Palliative Care for Cancer Patients: An Interdisciplinary Approach

Robert S. Krouse

Disclosures

Cancer Chemother Rev. 2008;3(4):152-160. 

In This Article

Abstract and Introduction

Palliative care is increasingly recognized as an important component of quality care for cancer patients. Given an estimated 1,437,180 new patients diagnosed with cancer in the USA in 2008 , and approximately 565,650 cancer-related deaths, care for those patients who are near the end of life is an essential aspect of cancer care. Palliative care is an interdisciplinary team approach to care, with a focus on comfort and quality of life rather than prolongation of life or "cure" for a patient and their loved ones. Depending on the palliative care issue, many various treatments approaches may be available to manage symptoms and complications of advanced cancer. Common palliative care problems include pain, cachexia, asthenia, and wound issues. Examples of frequent concerns that necessitate an interdisciplinary team approach include pain, dyspnea, and malignant bowel obstruction. It is imperative to consider invasive or minimally invasive approaches in addition to noninvasive approaches for each of these problems. Each of these issues may mandate the expertise of specialists beyond the palliative care practitioner or medical oncologist, including surgeons, interventional radiologists, gastroenterologists, radiation oncologists, or anesthesiologists. Often there is a lack of high-quality research related to the optimal approach. The absence of an established evidence base in many areas of palliative care, at least in part due to the major challenges investigators face in designing palliative-care trials, emphasizes the need to involve other specialists in the care of these patients. In this way, the optimal approaches can be offered at this time of distress for patients and families.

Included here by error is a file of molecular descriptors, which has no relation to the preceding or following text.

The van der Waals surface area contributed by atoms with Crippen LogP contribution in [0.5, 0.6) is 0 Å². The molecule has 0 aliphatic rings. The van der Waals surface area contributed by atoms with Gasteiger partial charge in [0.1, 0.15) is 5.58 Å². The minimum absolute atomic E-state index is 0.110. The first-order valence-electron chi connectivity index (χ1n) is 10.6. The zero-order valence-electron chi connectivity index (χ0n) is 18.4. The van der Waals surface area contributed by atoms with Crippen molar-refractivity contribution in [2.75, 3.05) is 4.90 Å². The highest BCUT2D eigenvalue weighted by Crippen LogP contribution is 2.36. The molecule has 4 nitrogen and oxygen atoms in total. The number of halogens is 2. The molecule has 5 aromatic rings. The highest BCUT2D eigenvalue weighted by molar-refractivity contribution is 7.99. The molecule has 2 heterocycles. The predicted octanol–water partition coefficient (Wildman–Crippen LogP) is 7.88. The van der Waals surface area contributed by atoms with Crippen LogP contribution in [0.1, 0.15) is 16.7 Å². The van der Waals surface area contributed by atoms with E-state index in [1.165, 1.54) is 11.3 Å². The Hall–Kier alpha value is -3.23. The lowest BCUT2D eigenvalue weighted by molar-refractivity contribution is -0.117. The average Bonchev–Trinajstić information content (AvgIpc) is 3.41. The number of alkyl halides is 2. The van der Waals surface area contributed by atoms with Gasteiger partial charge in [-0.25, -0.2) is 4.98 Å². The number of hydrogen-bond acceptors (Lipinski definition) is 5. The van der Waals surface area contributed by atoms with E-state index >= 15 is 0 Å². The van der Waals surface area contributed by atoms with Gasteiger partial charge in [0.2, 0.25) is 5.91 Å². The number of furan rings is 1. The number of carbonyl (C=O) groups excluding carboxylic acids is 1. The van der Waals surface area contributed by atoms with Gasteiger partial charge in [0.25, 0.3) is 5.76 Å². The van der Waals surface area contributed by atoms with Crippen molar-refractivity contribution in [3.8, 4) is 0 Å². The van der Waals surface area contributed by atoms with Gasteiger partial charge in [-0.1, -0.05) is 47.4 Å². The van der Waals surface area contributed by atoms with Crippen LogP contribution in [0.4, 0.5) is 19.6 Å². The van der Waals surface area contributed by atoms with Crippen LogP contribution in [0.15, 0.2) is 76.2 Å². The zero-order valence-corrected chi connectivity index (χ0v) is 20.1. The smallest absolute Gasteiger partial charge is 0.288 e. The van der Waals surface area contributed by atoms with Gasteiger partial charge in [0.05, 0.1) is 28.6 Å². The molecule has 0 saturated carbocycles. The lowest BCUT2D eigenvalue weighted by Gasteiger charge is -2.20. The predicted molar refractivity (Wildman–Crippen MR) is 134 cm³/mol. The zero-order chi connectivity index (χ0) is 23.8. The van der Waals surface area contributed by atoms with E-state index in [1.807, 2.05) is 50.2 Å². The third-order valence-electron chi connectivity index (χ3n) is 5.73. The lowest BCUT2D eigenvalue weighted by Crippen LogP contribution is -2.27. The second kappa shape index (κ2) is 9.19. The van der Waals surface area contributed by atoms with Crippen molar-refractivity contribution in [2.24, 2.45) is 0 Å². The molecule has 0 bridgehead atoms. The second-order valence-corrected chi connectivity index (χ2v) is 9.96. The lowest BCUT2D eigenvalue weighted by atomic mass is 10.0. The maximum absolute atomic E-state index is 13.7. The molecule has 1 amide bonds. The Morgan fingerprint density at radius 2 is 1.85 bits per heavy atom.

Approximately 565,650 people die in the USA each year related to cancer.[1] Care for those patients who are near the end of life is an essential aspect of cancer care.[2] The World Health Organization (WHO) defines palliative care as "the active total care of patients whose disease is not responsive to curative treatment. Control of pain, of other symptoms, and of psychological, social, and spiritual problems is paramount. The goal of palliative care is achievement of the best QOL for patients and their families."[3] Quite simply, palliative care is treatment with the intent to improve the quality of life (QOL) for patients. Palliative care is an interdisciplinary team approach to care, with a focus on comfort and QOL rather than prolongation or "cure" for a patient. The goal of palliative care is to relieve suffering and to improve QOL.[4] In addition to curative treatment for cancer patients, recent years have seen a dramatic increase in a focus on palliative care. Although the past 10 years have seen impressive growth in palliative care research, this rate of growth appears to be particularly rapid for interventional research, including controlled trials of pain medications,[5,6] interventional procedures for pain,[7] and other nonpharmacologic interventions to improve a variety of aspects of end-of-life care.

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